When parents catch examination fever

Rat Race

When parents catch examination fever

 Parents also undergo a great deal of stress during their children’s exams.

Exam fever can be described as a condition that affects not only students but parents as well. Tension, nerves and stress are common among parents. Some even take leave from work to coach and lend moral support to their children, especially during board examinations.

Nutan, whose son is appearing for class 12 examinations, is not overly stressed but admits to feeling nervous. “I am more stressed now than during my own examinations. There is a lot more competition now. These days, everyone wants to get more
marks. Even 90 per cent may not be enough. While I don’t sit with him when he is studying, I ensure that he doesn’t get too distracted by other things.”

Lakhy reveals that there is peer pressure among parents too. “I got more anxious when I went to drop my daughter at her centre. I saw how nervous other parents were and that they knew a lot more about their child’s portions and preparations. There were fathers, who had taken leave from work, to help their child during the board exams. It is normal for parents to be worried as they want the best for their children. While some parents are more nervous than others, it also depends on the child.”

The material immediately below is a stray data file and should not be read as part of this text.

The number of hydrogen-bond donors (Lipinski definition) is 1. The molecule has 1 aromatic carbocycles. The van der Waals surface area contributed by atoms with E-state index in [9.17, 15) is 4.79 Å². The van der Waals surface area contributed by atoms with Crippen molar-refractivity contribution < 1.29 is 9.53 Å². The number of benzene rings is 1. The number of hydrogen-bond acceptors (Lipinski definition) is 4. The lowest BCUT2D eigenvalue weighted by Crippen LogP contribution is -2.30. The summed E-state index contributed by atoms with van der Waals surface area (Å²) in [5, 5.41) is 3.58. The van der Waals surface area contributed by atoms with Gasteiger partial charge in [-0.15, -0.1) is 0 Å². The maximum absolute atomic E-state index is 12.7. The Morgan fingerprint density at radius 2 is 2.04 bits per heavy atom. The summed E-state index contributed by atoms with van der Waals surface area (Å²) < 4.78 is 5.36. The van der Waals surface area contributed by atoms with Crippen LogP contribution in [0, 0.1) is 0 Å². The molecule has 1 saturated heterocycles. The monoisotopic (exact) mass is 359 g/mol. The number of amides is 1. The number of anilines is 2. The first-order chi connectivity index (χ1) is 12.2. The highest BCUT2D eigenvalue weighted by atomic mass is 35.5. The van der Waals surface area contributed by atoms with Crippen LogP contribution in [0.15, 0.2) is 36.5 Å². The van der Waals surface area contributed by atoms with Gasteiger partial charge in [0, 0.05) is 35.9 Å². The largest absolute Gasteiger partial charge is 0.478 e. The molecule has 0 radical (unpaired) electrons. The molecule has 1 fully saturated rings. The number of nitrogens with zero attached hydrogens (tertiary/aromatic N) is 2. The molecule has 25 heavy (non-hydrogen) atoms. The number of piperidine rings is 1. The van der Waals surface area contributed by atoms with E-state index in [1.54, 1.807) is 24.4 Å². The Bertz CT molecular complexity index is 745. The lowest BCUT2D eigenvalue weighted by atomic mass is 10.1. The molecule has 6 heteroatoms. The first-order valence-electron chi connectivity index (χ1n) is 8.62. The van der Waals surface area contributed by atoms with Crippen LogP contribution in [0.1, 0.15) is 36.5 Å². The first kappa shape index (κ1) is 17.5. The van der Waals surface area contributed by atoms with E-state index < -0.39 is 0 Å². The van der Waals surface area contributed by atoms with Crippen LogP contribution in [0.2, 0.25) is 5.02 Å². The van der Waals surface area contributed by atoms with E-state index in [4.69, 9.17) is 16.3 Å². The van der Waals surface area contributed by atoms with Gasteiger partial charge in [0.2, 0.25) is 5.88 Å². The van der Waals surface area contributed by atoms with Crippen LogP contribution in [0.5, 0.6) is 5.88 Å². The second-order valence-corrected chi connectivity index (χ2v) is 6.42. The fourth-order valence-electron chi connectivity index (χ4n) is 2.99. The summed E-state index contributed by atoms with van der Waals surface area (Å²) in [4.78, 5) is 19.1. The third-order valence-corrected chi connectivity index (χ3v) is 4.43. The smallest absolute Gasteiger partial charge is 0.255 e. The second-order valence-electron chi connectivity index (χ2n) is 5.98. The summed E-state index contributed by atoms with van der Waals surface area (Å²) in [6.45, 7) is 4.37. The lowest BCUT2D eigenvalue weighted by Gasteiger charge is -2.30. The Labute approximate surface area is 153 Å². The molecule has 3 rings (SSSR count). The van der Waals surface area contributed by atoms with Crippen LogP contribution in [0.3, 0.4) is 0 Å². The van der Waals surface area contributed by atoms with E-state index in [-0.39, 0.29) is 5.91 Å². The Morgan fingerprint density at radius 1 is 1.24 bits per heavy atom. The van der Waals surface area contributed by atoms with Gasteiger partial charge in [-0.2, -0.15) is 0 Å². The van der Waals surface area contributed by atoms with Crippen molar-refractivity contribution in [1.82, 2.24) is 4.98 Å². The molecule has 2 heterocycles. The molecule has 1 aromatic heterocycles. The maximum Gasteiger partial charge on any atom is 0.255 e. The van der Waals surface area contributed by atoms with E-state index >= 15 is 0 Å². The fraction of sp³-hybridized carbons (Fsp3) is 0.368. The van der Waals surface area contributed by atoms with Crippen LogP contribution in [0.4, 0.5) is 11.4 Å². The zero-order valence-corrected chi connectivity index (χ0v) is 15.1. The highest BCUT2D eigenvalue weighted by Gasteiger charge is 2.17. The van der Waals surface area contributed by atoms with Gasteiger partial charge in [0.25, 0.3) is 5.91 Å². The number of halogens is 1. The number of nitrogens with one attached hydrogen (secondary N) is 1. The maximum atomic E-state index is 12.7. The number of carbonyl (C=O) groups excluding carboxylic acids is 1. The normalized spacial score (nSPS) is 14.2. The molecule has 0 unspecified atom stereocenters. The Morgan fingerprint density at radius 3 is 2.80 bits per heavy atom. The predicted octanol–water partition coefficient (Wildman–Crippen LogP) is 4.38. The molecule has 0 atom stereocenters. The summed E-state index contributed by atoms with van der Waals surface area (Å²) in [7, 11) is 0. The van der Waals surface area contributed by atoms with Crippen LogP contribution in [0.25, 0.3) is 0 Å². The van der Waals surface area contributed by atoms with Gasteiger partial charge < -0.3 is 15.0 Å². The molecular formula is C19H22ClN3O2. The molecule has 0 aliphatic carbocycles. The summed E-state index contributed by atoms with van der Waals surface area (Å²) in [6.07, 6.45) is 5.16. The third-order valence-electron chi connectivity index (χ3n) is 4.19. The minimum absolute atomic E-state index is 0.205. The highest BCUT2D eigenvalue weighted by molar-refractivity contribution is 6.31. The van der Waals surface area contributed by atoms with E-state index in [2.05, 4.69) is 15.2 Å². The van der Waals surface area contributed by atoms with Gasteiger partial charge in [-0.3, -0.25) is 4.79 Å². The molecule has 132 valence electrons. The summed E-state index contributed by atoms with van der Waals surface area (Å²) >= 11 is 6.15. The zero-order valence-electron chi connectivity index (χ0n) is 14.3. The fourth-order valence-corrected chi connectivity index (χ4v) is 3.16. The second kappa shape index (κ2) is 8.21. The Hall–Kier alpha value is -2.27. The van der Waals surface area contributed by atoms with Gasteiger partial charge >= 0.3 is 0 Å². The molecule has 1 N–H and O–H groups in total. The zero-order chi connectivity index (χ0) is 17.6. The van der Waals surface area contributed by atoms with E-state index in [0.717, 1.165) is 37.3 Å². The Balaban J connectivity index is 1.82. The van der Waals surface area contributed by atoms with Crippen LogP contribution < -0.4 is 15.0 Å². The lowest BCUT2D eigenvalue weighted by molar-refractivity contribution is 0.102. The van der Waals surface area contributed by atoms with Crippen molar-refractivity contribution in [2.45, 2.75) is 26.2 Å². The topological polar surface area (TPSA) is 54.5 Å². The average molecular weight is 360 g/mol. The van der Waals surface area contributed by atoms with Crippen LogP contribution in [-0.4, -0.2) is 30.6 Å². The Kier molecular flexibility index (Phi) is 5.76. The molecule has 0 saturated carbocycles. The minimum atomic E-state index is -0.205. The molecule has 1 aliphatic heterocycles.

A child’s exam can be a life-altering event and many parents turn to temples and pray for the best for their children. “Naturally, I was tense before my son’s exam. My emotions were similar to those when my son was born. Lots of hopes and expectations. I went to the temple a week in advance to offer my prayers and I know lots of parents who visit the temple on the day before the exam. I think parent’s tension also depends on the children. If the child is playful, then the parents are more likely to be tense. If the child is very tense, then parents play it calm,” says Radhika, whose son is appearing for his class 10 exams. 

No two parents are the same and within the couple itself, there can be various methods of dealing with examinations. Chandrashekhar and his wife adopt two different styles while dealing with their son’s class 10 exams. “I am not so anxious but my wife is very worried. While I don’t monitor what he studies, he knows he can come to me if he has any doubts. In today’s world if you want to do well, you need to perform.” He also admits that having an elder child, who has already given the board exams, wears off the novelty. “My wife goes to the temple and does archanai and other small rituals. I don’t believe in such things.”

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